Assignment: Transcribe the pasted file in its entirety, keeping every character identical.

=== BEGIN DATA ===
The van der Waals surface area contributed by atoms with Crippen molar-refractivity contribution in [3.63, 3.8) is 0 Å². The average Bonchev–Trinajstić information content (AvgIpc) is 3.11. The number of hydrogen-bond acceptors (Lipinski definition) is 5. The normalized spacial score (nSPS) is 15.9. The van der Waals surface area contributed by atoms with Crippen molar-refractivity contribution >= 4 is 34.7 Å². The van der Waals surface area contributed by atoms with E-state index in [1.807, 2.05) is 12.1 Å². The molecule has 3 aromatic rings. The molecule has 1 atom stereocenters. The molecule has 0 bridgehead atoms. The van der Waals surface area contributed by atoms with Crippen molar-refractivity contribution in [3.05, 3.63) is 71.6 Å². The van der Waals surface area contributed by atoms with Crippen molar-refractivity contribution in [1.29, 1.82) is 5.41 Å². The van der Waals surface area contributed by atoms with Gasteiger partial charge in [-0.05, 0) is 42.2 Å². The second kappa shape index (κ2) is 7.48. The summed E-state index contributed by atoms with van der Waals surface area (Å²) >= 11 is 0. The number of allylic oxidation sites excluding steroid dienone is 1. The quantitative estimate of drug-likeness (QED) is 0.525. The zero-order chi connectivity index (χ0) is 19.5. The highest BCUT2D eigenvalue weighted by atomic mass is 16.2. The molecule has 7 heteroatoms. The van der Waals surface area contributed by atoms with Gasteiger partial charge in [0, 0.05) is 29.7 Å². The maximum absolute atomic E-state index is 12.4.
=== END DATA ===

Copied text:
The van der Waals surface area contributed by atoms with Crippen molar-refractivity contribution in [3.63, 3.8) is 0 Å². The average Bonchev–Trinajstić information content (AvgIpc) is 3.11. The number of hydrogen-bond acceptors (Lipinski definition) is 5. The normalized spacial score (nSPS) is 15.9. The van der Waals surface area contributed by atoms with Crippen molar-refractivity contribution >= 4 is 34.7 Å². The van der Waals surface area contributed by atoms with E-state index in [1.807, 2.05) is 12.1 Å². The molecule has 3 aromatic rings. The molecule has 1 atom stereocenters. The molecule has 0 bridgehead atoms. The van der Waals surface area contributed by atoms with Crippen molar-refractivity contribution in [3.05, 3.63) is 71.6 Å². The van der Waals surface area contributed by atoms with Crippen molar-refractivity contribution in [1.29, 1.82) is 5.41 Å². The van der Waals surface area contributed by atoms with Gasteiger partial charge in [-0.05, 0) is 42.2 Å². The second kappa shape index (κ2) is 7.48. The summed E-state index contributed by atoms with van der Waals surface area (Å²) >= 11 is 0. The number of allylic oxidation sites excluding steroid dienone is 1. The quantitative estimate of drug-likeness (QED) is 0.525. The zero-order chi connectivity index (χ0) is 19.5. The highest BCUT2D eigenvalue weighted by atomic mass is 16.2. The molecule has 7 heteroatoms. The van der Waals surface area contributed by atoms with Gasteiger partial charge in [0, 0.05) is 29.7 Å². The maximum absolute atomic E-state index is 12.4.